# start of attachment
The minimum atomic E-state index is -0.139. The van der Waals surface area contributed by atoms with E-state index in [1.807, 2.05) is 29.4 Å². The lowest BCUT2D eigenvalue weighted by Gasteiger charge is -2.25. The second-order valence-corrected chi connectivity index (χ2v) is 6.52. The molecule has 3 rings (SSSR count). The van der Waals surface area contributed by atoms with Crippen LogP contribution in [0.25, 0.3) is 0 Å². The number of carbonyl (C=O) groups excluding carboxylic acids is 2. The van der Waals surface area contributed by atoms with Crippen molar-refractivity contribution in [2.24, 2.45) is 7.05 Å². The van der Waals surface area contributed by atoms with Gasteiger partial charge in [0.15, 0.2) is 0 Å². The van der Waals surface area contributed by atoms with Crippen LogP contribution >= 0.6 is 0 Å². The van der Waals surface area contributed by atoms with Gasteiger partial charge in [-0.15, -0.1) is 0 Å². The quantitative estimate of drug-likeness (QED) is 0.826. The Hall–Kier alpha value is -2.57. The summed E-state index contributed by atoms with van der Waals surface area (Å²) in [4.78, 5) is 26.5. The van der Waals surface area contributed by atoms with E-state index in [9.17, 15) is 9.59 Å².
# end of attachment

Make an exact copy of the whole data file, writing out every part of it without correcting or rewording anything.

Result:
The minimum atomic E-state index is -0.139. The van der Waals surface area contributed by atoms with E-state index in [1.807, 2.05) is 29.4 Å². The lowest BCUT2D eigenvalue weighted by Gasteiger charge is -2.25. The second-order valence-corrected chi connectivity index (χ2v) is 6.52. The molecule has 3 rings (SSSR count). The van der Waals surface area contributed by atoms with Crippen LogP contribution in [0.25, 0.3) is 0 Å². The number of carbonyl (C=O) groups excluding carboxylic acids is 2. The van der Waals surface area contributed by atoms with Crippen molar-refractivity contribution in [2.24, 2.45) is 7.05 Å². The van der Waals surface area contributed by atoms with Gasteiger partial charge in [0.15, 0.2) is 0 Å². The van der Waals surface area contributed by atoms with Crippen LogP contribution >= 0.6 is 0 Å². The van der Waals surface area contributed by atoms with Gasteiger partial charge in [-0.15, -0.1) is 0 Å². The quantitative estimate of drug-likeness (QED) is 0.826. The Hall–Kier alpha value is -2.57. The summed E-state index contributed by atoms with van der Waals surface area (Å²) in [4.78, 5) is 26.5. The van der Waals surface area contributed by atoms with E-state index in [9.17, 15) is 9.59 Å².